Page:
The rationale is that the NOR is deemed to become valid at that time, i.e. commencement of operations, so that the claiming party can recover demurrage. However, in the case of the Northgate (2008) 1 LLR 511, the facts were slightly different. NOR was tendered at the outer anchorage at Guida Island. It was invalid because the relevant clause in the charter said that NOR could only be tendered at the outer anchorage if there was no space at the inner anchorage. In fact, there was space at the inner anchorage so the NOR was invalid.

The NOR had been tendered to the terminal (permitted under the charter) and accepted by them. More importantly, it had also been confirmed by the charterers’ agents. The Court said that the terminal’s acceptance and agents’ confirmation was enough to waive the invalid NOR with the effect that time started running from when it was tendered. This meant the owner’s demurrage claim succeeded in full.

This appears to go further than the Happy Day case because time started at the time of the invalid NOR and not (as in the Happy Day) at the much later commencement of operations. The difference in the Northgate is that the terminal accepted the NOR and the agents confirmed it, whereas in the Happy Day nothing at all was said by anyone. However, it is not clear from the judgement in the Northgate whether the same result would have been reached if the charterers’ agents had not confirmed the terminal’s acceptance. On top of this common law position, many charterparties have other express requirements as far as NOR is concerned and if owners have agreed to these additional requirements any NOR tendered must comply with these additional requirements overriding any common law obligations.

Such additional requirements stipulate NORs to be:

a. given in writing;
b. tendered at each loading and discharging port;
c. tendered to specific, identified people; and
d. tendered within specific hours, for example, office hours.

A distinction must be drawn between the situation where a NOR is not valid since it is stating a position which is not true, and where the NOR is stating the truth but is tendered at the wrong time.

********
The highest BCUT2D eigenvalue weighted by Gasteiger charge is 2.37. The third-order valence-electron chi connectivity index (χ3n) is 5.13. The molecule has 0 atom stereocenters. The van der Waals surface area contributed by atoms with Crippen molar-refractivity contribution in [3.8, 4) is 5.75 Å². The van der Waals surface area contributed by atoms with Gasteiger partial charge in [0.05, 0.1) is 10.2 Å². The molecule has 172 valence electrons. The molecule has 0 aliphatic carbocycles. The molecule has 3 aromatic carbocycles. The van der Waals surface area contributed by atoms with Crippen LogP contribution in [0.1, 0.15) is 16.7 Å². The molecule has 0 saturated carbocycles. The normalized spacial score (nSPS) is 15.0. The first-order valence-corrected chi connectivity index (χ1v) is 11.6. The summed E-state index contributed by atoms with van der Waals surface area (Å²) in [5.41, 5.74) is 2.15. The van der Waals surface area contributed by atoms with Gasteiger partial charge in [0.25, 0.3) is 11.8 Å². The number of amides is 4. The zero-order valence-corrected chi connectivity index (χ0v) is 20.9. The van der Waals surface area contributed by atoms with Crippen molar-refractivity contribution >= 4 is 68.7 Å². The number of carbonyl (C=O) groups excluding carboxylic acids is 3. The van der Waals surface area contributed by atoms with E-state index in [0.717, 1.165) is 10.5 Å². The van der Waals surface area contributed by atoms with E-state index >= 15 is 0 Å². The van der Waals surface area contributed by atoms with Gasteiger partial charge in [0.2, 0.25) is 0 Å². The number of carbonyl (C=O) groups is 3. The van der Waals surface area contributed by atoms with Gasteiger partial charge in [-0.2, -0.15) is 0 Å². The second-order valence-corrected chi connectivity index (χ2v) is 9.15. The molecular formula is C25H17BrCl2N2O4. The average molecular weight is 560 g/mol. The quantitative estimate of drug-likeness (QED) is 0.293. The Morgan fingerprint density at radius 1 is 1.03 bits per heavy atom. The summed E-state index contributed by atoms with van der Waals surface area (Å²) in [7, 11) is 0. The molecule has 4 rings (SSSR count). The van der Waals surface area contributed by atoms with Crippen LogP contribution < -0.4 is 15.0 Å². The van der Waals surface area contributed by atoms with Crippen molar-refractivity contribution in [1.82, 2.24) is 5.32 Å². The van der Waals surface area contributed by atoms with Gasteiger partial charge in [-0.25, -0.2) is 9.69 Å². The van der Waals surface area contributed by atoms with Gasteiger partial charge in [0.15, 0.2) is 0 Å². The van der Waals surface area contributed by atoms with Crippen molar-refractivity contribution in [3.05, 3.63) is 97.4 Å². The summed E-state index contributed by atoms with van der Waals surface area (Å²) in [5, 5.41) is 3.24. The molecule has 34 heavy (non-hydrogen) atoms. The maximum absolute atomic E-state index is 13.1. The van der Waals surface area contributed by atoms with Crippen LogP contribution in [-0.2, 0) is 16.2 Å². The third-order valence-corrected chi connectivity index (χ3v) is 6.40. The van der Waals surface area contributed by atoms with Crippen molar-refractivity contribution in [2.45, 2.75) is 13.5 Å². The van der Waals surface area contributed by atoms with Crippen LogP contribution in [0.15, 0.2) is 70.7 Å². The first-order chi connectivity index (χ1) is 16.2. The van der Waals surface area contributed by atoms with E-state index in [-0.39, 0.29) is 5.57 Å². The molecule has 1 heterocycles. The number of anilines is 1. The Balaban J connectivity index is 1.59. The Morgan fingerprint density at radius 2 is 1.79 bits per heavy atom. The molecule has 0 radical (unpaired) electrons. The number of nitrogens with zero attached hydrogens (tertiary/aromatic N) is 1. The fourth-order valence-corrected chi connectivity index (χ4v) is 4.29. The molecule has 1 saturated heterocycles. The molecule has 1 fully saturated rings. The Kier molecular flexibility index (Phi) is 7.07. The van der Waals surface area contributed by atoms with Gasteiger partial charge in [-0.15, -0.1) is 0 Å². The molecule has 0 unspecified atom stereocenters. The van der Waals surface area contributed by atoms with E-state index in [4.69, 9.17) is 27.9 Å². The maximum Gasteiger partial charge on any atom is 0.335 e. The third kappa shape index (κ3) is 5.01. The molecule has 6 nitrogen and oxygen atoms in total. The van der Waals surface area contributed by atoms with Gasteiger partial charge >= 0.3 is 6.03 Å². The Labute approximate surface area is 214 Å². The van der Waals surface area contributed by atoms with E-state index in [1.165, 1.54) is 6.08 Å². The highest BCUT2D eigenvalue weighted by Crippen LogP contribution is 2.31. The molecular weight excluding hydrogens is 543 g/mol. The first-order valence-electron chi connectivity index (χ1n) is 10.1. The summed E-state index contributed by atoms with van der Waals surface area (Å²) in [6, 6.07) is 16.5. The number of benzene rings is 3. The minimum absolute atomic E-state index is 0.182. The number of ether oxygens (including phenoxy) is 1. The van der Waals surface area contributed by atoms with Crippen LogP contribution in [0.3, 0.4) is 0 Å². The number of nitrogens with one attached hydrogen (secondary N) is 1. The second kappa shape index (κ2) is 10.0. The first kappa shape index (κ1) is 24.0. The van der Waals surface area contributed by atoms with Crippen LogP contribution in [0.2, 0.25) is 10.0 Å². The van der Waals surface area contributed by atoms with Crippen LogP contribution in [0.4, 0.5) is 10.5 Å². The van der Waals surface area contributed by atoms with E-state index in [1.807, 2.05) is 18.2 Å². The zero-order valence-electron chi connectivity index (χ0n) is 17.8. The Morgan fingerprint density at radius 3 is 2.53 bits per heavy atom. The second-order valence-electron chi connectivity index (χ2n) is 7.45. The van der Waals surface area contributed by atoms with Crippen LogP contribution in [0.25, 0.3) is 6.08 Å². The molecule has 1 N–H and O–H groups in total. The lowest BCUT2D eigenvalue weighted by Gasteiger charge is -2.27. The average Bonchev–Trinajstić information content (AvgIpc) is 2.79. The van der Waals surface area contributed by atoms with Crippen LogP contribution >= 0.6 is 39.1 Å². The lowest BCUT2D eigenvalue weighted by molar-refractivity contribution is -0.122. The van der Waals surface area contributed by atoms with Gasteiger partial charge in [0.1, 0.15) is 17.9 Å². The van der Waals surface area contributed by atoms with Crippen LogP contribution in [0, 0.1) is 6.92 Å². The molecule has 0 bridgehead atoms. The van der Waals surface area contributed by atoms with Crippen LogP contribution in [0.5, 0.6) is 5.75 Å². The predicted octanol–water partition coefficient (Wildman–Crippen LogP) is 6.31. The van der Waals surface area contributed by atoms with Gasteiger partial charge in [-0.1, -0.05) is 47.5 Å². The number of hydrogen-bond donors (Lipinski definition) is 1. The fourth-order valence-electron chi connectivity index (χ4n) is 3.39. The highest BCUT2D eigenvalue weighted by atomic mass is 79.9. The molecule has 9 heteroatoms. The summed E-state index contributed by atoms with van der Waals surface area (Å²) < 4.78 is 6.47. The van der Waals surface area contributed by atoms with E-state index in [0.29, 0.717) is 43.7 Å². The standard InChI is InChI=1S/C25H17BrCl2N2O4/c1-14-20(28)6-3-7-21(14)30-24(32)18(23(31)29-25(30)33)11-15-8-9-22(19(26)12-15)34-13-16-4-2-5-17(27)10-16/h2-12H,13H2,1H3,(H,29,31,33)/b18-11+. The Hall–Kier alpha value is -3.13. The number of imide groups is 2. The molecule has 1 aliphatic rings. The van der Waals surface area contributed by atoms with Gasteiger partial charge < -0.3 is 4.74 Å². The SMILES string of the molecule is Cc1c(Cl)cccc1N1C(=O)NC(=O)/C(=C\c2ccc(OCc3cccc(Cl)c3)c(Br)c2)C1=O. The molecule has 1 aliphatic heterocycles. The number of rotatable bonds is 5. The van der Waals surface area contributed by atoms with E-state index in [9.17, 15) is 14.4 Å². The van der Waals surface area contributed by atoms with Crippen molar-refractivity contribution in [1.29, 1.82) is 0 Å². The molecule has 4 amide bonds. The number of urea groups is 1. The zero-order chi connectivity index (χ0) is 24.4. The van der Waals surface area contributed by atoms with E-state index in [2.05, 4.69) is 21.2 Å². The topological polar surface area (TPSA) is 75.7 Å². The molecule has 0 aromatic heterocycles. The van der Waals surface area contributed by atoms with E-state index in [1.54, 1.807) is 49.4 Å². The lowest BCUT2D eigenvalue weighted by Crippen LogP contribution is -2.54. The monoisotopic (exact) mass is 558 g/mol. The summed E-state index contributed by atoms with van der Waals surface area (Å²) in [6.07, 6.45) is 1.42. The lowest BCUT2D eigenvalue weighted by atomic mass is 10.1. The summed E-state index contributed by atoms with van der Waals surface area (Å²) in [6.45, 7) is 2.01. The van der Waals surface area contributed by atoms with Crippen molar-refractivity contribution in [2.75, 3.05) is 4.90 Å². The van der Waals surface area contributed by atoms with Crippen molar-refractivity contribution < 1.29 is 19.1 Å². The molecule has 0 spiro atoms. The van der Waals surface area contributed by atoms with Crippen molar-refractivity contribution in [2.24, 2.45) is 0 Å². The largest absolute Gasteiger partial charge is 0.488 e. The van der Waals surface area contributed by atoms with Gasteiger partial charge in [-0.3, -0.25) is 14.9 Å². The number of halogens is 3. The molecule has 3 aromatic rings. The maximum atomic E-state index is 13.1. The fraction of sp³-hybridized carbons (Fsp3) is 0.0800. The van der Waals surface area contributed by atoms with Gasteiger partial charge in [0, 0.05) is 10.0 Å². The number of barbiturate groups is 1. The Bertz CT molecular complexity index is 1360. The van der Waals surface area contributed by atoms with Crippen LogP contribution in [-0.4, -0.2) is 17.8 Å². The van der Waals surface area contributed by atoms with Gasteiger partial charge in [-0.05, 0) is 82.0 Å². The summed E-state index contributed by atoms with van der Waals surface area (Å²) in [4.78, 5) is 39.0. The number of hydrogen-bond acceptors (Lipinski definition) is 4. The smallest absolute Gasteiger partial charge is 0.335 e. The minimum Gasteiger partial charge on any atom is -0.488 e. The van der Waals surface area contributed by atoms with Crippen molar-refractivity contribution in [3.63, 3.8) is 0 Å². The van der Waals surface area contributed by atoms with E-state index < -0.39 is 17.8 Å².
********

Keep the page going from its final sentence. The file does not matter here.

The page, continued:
In the Petr Schmidt (CA) (1998) 2 LLR 1 the laytime provisions in the charterparty provided that Notice of Readiness, at loading and discharging port, is to be tendered within 06.00 and 17.00 hours local time. The vessel tendered NOR at 00.01 when she was both an arrived ship and ready but it was not tendered between the hours specified in the charterparty. The court decided that the vessel was ready when the NOR was given and so long as she remained ready at 0600 hours (when the charterers received it) it should be treated as valid at that time.

The principle outlined in the Petr Schmidt would apply to a NOR tendered before the agreed laycan period although it must be pointed out that many charterparties now, particularly in the oil trade, stipulate that NOR cannot be given prior to the first day of the laycan. As we have seen, an invalid NOR never becomes valid and the vessel must give a new and valid NOR at the point she has arrived and is ready. Whilst the Happy Day case has effectively given owners a backstop position if it is found that the NOR is invalid, owners may wish to consider other actions to protect their position as proving a waiver may still be uncertain and expensive.

For example:

a. The owner can tender a second (or more) NOR. If there is any doubt about the validity of the first NOR, there is nothing to stop a master serving subsequent, multiple NORs ‘without prejudice’ to any earlier NORs so as to limit the risk of one of the NORs being found to be invalid.

b. Additional clauses: owners may also include a clause in the charterparty providing for laytime to start on the commencement of loading or some other trigger independent of the NOR.

Clauses like this are often found in tanker charterparties where time will start, for example, ‘ … at NOR plus six hours or commencement of cargo operations whichever first occurs … ‘. This will add certainty and avoid owners having to prove a waiver. Watch out for clauses which state that laytime starts when the NOR is received or accepted. The precise wording is important and often a NOR may be accepted some time after the time it was tendered.

Normally any NOR is tendered first to the agent who then passes it on to the shipper or charterer. Some clauses are more specific and must be followed. Compare Clause 6 of Asbatankvoy which provides that the master can give NOR to ‘the charterer or his agent’ with Clause 6 of ASBA II which provides that NOR shall be given to ‘the charterer’.

If NOR is given to the charterer’s agent but he does not pass it on to the charterer there is a risk that laytime will not start. Similarly,if NOR is given to the shipper or the receiver,but not the charterer, laytime may not start.